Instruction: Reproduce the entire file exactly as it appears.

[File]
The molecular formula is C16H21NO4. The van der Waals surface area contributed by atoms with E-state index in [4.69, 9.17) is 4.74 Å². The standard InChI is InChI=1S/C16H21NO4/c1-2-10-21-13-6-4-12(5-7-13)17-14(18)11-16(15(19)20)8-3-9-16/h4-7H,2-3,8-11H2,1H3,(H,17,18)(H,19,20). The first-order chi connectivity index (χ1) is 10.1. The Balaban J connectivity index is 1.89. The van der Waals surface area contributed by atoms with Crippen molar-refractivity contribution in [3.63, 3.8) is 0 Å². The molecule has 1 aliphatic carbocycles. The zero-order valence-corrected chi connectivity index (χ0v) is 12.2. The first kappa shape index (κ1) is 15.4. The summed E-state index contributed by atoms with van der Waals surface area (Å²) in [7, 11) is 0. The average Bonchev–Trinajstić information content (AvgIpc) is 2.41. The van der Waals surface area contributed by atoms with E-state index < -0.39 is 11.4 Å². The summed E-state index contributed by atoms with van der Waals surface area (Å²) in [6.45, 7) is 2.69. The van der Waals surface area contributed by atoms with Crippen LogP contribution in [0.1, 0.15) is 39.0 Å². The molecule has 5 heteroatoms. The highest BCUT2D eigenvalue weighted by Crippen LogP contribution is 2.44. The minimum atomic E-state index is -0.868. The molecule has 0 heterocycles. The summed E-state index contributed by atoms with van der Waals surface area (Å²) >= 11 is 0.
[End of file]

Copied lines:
The molecular formula is C16H21NO4. The van der Waals surface area contributed by atoms with E-state index in [4.69, 9.17) is 4.74 Å². The standard InChI is InChI=1S/C16H21NO4/c1-2-10-21-13-6-4-12(5-7-13)17-14(18)11-16(15(19)20)8-3-9-16/h4-7H,2-3,8-11H2,1H3,(H,17,18)(H,19,20). The first-order chi connectivity index (χ1) is 10.1. The Balaban J connectivity index is 1.89. The van der Waals surface area contributed by atoms with Crippen molar-refractivity contribution in [3.63, 3.8) is 0 Å². The molecule has 1 aliphatic carbocycles. The zero-order valence-corrected chi connectivity index (χ0v) is 12.2. The first kappa shape index (κ1) is 15.4. The summed E-state index contributed by atoms with van der Waals surface area (Å²) in [7, 11) is 0. The average Bonchev–Trinajstić information content (AvgIpc) is 2.41. The van der Waals surface area contributed by atoms with E-state index < -0.39 is 11.4 Å². The summed E-state index contributed by atoms with van der Waals surface area (Å²) in [6.45, 7) is 2.69. The van der Waals surface area contributed by atoms with Crippen LogP contribution in [0.1, 0.15) is 39.0 Å². The molecule has 5 heteroatoms. The highest BCUT2D eigenvalue weighted by Crippen LogP contribution is 2.44. The minimum atomic E-state index is -0.868. The molecule has 0 heterocycles. The summed E-state index contributed by atoms with van der Waals surface area (Å²) >= 11 is 0.